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If you want to trade in that minivan or sport-utility for a vehicle that can haul six or seven, and look good while getting the job done, now may be a good time.
Crossovers are the hottest ride on the road. Currently, 22 different CUVs â€“ ranging in price, make, model, passenger space and towing capabilities â€“ are available in Canada, and the choices are continuing to grow.
This year’s Canadian International AutoShow features crossovers from nearly every automaker. Here are the latest offerings, debuting in Toronto this week.
Hot off the seat of a test drive of Dodge’s new Journey, there’s one way to sum up this family hauler: Value.
Starting a family and looking for the conveniences of a minivan, yet can’t bear the thought of getting behind the wheel of a “Soccer Parent” ‘mobile? Space for five is good, but room for seven is better?
Looking for a crossover that fits your lifestyle and your bank account?
The Journey is all about frills: the base model SE (starting at $19,995) comes standard with a slew of safety features including four-wheel disc brakes with ABS, electronic stability control with traction control, brake assist, electronic roll mitigation, multi-stage front airbags, front seat side airbags and all-row side-curtain airbags.
And there’s no sacrificing comfort and convenience; the base SE also comes with a tilt/telescoping steering column, power windows, door locks and mirrors, an AM/FM six-disc DVD/MP3/WMA radio with six speakers, and hidden storage zones in the front passenger’s seat, in the second-row floor and chilled beverage storage in the glovebox.
While the SE and SE Plus (starting at $20,995 with keyless entry, speed control, roof rack, security alarm and reading lamps) are both fitted with a 2.4 L 173 hp four-cylinder paired to a four-speed automatic transmission, the SXT (starting at $24,995) and the R/T ($27,995 to start) get an upgraded 3.5 L 235 hp V6 and six-speed auto tranny.
The SXT and R/T models are both available with front-wheel drive or all-wheel drive. The Journey goes on sale later this month.
Based on the Ford Fairlane concept vehicle unveiled at the Detroit show in 2005, the Flex, built at Ford’s Oakville plant, is also one of the examples of retro chic on the floor of this year’s Toronto auto show.
The seven-passenger hauler’s boxy design is accented with grooved door panels and hatch, and a two-tone roof (think Mini Cooper: coloured body and white top). Spanning that ceiling is an available Multi-Panel Vista Roof with a skylight for each passenger.
Need a chilled soda â€“ or perhaps a Yop â€“ on the fly? Reach over to the “refrigerator” mounted like a console between the second-row seats. A nav system with voice recognition and a 23,000-song personal “juke box” are also available.
The Flex is driven by Ford’s well-known 3.5 L V6 and six-speed transmission. All-wheel drive is also available. The 2009 model goes on sale this summer.
While most automakers are trying to distance their crossovers from the traditional sport-utility look, the Kia Borrego looks a lot like older SUVs on the road.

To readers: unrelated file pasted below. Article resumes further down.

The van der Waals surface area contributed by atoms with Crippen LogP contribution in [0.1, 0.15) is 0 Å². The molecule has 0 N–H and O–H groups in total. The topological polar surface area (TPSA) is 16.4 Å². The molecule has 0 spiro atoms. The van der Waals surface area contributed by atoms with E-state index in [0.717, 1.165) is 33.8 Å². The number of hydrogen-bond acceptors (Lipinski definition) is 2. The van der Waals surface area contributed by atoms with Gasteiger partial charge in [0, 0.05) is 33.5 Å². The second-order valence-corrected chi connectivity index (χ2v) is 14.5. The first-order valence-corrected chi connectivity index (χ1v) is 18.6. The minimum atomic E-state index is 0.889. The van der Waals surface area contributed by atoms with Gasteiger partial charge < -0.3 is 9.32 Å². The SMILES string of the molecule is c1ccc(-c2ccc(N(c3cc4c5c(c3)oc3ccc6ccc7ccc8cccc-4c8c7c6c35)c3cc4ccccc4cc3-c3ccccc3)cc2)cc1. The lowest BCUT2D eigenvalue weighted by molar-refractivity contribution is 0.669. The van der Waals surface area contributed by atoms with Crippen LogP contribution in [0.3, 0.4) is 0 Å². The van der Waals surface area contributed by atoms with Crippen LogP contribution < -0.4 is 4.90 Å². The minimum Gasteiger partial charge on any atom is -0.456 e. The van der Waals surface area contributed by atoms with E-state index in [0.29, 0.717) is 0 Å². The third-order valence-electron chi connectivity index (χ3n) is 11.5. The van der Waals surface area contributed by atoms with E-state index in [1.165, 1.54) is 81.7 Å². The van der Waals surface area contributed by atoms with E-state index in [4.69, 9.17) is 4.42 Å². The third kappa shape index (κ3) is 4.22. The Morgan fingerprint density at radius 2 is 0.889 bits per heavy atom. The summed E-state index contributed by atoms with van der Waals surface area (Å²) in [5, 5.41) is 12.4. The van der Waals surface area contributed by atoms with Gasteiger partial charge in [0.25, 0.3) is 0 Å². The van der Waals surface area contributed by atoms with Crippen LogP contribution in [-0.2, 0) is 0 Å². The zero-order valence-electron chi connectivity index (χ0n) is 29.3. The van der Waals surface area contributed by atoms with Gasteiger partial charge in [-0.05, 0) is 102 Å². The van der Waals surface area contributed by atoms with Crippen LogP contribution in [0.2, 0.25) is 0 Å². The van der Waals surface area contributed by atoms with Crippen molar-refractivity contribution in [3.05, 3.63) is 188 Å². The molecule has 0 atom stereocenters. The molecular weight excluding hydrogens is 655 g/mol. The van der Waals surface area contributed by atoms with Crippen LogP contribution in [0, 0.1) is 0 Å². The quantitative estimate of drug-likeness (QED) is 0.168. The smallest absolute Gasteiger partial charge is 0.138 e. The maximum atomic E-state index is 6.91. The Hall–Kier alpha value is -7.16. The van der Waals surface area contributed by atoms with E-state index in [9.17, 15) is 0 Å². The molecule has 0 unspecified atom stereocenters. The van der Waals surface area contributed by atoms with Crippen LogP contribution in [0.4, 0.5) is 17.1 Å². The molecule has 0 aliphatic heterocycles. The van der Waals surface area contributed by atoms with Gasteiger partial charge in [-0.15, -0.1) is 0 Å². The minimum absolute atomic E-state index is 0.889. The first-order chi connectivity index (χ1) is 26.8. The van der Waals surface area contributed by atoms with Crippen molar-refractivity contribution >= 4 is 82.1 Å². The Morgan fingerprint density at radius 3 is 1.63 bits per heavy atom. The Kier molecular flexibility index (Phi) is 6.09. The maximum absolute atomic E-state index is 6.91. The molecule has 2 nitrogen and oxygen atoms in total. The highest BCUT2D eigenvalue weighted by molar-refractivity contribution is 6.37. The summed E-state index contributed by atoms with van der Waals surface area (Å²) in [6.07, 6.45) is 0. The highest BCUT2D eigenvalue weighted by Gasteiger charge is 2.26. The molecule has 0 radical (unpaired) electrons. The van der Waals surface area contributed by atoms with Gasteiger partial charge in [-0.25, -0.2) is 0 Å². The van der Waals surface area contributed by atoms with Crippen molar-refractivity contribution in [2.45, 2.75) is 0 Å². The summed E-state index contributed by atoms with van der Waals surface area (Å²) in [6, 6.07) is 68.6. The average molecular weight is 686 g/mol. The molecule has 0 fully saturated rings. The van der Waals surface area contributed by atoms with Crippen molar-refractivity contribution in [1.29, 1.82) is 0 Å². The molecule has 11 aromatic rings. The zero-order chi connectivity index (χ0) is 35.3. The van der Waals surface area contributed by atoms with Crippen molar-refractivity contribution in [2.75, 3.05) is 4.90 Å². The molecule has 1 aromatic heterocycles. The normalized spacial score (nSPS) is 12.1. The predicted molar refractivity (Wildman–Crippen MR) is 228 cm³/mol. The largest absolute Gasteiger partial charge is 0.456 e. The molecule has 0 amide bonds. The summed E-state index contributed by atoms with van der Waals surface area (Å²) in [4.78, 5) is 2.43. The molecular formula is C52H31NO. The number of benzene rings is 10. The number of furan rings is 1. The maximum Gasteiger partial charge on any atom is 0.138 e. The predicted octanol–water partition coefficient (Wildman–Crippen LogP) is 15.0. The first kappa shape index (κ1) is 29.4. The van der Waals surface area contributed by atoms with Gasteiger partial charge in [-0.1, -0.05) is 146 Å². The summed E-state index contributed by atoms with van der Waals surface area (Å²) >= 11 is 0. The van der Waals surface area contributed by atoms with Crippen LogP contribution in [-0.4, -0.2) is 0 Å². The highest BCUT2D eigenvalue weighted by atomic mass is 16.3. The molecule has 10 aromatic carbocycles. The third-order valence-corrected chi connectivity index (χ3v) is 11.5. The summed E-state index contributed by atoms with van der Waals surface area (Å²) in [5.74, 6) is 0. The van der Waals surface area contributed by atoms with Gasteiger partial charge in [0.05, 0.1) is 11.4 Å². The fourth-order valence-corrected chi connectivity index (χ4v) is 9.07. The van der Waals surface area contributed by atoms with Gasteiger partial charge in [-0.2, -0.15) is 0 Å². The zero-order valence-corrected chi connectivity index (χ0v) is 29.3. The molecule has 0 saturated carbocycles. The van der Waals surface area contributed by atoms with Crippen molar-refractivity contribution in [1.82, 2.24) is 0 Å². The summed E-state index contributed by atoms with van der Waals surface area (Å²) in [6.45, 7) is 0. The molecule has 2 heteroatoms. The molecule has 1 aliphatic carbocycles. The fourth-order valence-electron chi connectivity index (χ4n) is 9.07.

Inside, seven passengers can fit across three rows, making the Borrego Kia’s largest utility vehicle.
It’s also the Korean automaker’s most powerful: the 4.6 L 300 hp engine powering the Borrego is Kia’s first V8. It’s paired with a six-speed automatic transmission. The V8 can tow up to 3,750 kilograms. A 3.6 L V6 is also available, and gets a 2,500 kg towing capacity.
During its world debut at the Detroit auto show last month, Kia announced that a clean diesel engine would be on offer in the first-generation Borrego, though the automaker would not confirm when it would come to market.
Inside there is a 600-watt Infinity audio system with USB/iPod capabilities and Sirius satellite radio. The Borrego also offers power-adjustable pedals and Kia’s first DVD navigation systems as options.
The mid-size Borrego takes its design cues from the Mesa concept that Kia showed off in Detroit three years ago.
Kia’s Borrego is set to go on sale this summer as a 2009 model.
It’s not an understatement to say that Subaru was ahead of its time, creating a niche called “crossover” before the term even unravelled in the auto industry.
So it was fitting that among a sea of crossovers â€“ newly debuted, and those that have been around a few years â€“ that Subaru uncloaked its completely redesigned third-generation Forester at last month’s auto show in Detroit.
The new Sube gets “bolder SUV” styling, enhanced safety technology (all 2009 models feature standard side-curtain airbags with a rollover sensor and Vehicle Dynamics Control stability and traction control as standard equipment) and refinement.
In the makeover process, the Forester grew taller (by 114 mm), longer (by 76 mm) and bigger (the wheelbase grows by almost 90 mm). The increased wheelbase makes for improved rear-seat space, and the cargo area is wider and higher.
Though the Forester grows in size, it’s tighter on the road with a turning radius that shrinks by 10 centimetres.
Powering the new Forester is one of two engines: a 2.5 L boxer four with 170 hp or a turbocharged version with 224 hp. All-wheel drive is standard.
The redesigned model is scheduled to arrive later this year.